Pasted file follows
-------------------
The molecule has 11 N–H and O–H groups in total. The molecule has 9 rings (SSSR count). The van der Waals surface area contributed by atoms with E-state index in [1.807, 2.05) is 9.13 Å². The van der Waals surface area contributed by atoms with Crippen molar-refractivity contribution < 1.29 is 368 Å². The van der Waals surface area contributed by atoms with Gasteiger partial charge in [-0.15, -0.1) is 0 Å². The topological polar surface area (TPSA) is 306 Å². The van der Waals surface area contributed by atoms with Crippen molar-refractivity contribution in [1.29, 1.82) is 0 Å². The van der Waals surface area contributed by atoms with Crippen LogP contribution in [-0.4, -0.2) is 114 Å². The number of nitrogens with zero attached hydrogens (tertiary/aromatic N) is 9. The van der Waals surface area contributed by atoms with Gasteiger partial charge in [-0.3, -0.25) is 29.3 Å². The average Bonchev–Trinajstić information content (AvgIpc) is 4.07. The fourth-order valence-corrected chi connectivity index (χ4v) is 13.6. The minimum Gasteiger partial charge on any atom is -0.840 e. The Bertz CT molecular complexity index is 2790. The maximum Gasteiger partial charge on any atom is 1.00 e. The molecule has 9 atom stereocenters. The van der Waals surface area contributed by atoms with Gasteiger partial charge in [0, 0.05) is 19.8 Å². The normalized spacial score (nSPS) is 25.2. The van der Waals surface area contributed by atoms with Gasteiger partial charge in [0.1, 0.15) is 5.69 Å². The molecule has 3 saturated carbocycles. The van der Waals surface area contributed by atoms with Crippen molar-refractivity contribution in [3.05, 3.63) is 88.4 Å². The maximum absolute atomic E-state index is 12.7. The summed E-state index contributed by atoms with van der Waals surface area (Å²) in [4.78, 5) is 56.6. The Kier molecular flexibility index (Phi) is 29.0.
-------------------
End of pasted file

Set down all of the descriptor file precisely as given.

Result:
The molecule has 11 N–H and O–H groups in total. The molecule has 9 rings (SSSR count). The van der Waals surface area contributed by atoms with E-state index in [1.807, 2.05) is 9.13 Å². The van der Waals surface area contributed by atoms with Crippen molar-refractivity contribution < 1.29 is 368 Å². The van der Waals surface area contributed by atoms with Gasteiger partial charge in [-0.15, -0.1) is 0 Å². The topological polar surface area (TPSA) is 306 Å². The van der Waals surface area contributed by atoms with Crippen molar-refractivity contribution in [1.29, 1.82) is 0 Å². The van der Waals surface area contributed by atoms with Crippen LogP contribution in [-0.4, -0.2) is 114 Å². The number of nitrogens with zero attached hydrogens (tertiary/aromatic N) is 9. The van der Waals surface area contributed by atoms with Gasteiger partial charge in [-0.3, -0.25) is 29.3 Å². The average Bonchev–Trinajstić information content (AvgIpc) is 4.07. The fourth-order valence-corrected chi connectivity index (χ4v) is 13.6. The minimum Gasteiger partial charge on any atom is -0.840 e. The Bertz CT molecular complexity index is 2790. The maximum Gasteiger partial charge on any atom is 1.00 e. The molecule has 9 atom stereocenters. The van der Waals surface area contributed by atoms with Gasteiger partial charge in [0, 0.05) is 19.8 Å². The normalized spacial score (nSPS) is 25.2. The van der Waals surface area contributed by atoms with Gasteiger partial charge in [0.1, 0.15) is 5.69 Å². The molecule has 3 saturated carbocycles. The van der Waals surface area contributed by atoms with Crippen molar-refractivity contribution in [3.05, 3.63) is 88.4 Å². The maximum absolute atomic E-state index is 12.7. The summed E-state index contributed by atoms with van der Waals surface area (Å²) in [4.78, 5) is 56.6. The Kier molecular flexibility index (Phi) is 29.0.